Silicon Valley venture firm to fund Indian start-ups

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Bangalore: India-born investors from Silicon Valley have joined hands to fund Indian start-ups in the technology sector with seed capital and mentoring.

The U.S.-India venture firm Inventus Capital Partners (ICP), co-founded by US-based entrepreneur Kanwal Rekhi, has raised $125 million (5.4 billion) from global financial institutions to invest about $1-10 million in 15-20 early-growth companies floated by Indians in software products and services domains.

"We have already lined up two start-ups, including one from Bangalore for funding," Rekhi told reporters here Tuesday.

"The other is set up in Silicon Valley by two Indian-born entrepreneurs, with a software development centre in Bangalore. The nature of funding and other details will be announced after we finalise them."

Other partners in the venture firm are co-founder John Dougery from Silicon Valley, and early-stage venture investors Samir Kumar and Parag Dhol. Along with Rekhi, the partners jointly hold about 10 percent of the venture fund, with the balance (90 percent) coming from institutional investors, including pension funds.

ICP will be assisted by serial entrepreneur and early venture capitalist Saurab Srivastava, Stanford University professor and start-up advisor to Google and Yahoo! Rajeev Motwani, Silicon Valley-based serial entrepreneur B.V. Jagadeesh, and former president of Wipro research and development (R&D) Sridhar Mitta.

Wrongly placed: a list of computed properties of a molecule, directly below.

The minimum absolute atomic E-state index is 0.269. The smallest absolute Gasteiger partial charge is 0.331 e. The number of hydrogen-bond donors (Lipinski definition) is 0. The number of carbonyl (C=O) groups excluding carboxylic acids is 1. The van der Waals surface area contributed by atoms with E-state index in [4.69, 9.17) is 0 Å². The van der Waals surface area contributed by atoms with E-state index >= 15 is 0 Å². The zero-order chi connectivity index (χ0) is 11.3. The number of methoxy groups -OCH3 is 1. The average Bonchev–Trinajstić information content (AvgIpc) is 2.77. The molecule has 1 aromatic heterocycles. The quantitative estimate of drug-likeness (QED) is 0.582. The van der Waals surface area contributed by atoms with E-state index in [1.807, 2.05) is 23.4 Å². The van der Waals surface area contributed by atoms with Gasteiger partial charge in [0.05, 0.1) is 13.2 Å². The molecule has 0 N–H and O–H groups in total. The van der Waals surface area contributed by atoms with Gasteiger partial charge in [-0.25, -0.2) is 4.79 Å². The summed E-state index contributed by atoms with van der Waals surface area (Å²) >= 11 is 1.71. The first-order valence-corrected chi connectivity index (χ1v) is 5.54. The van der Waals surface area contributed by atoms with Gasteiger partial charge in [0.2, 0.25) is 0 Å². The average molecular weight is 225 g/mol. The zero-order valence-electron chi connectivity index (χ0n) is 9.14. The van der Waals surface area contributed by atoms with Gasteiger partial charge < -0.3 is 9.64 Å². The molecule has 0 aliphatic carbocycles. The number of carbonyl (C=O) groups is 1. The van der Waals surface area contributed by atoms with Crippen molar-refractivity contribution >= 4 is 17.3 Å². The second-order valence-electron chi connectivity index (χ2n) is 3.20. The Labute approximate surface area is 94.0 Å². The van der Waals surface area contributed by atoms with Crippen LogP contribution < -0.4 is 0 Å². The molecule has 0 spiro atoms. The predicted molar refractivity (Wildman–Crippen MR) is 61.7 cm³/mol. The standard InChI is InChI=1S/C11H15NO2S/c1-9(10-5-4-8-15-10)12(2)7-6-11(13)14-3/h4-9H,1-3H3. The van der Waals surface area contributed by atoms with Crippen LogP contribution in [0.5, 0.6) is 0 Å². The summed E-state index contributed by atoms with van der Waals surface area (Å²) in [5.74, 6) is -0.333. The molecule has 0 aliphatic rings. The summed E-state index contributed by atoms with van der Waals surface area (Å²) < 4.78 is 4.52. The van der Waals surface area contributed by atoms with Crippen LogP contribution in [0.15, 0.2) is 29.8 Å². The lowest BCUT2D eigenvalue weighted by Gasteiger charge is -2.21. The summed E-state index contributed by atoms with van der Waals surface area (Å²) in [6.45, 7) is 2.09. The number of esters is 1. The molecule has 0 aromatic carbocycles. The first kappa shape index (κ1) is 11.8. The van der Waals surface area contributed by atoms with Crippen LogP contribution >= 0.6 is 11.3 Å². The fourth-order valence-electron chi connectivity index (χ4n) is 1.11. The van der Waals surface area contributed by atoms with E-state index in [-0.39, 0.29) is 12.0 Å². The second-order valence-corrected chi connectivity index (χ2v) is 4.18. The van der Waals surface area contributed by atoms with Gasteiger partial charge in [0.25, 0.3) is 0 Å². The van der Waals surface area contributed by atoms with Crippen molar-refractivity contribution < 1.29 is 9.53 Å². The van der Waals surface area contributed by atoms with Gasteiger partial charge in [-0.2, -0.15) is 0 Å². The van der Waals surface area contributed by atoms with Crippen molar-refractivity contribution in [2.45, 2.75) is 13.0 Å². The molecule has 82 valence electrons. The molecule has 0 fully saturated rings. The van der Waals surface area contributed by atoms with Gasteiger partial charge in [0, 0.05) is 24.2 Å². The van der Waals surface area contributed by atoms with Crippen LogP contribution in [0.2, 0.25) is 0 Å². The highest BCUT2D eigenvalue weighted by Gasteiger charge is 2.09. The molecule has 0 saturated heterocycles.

"We are here to back ambitious entrepreneurs build next-generation technology powered firms in software products, services, embedded software, consumer internet, semiconductor and mobile services," Rekhi said.

With two decades of expertise in technology-based entrepreneurship, Inventus principals have in over 100 firms through multiple venture cycles since 1993.

"We typically lead the first round of funding and play a mentoring role on company boards," Dougery said. "Besides mentoring, we will provide a host of advisory services from technology, operations, training, talent-building to marketing and client servicing," .

With India emerging as the global design centre for software products, Indian entrepreneurs and enterprises have the potential to tap a $50-billion global market.

Similarly, in the services domain, start-ups have immense scope to leverage the domestic IT and knowledge processing outsourcing industry, estimated to generate about $80 billion, including 80 percent from exports to global markets.

ICP plans to invest in start-ups catering to India, Asia and global markets in multiple verticals such as mobile applications and services, social networking, video and gaming, multi-platform commerce, direct marketing and advertising and software as a service.

"Indian entrepreneurs have tremendous opportunities to offer technology products and services to diverse verticals like travel, entertainment, logistics, retail, energy and information in the sub-continent and healthcare, legal, financial, research and education in global markets," ICP managing director Samir Kumar said.
Source: IANS
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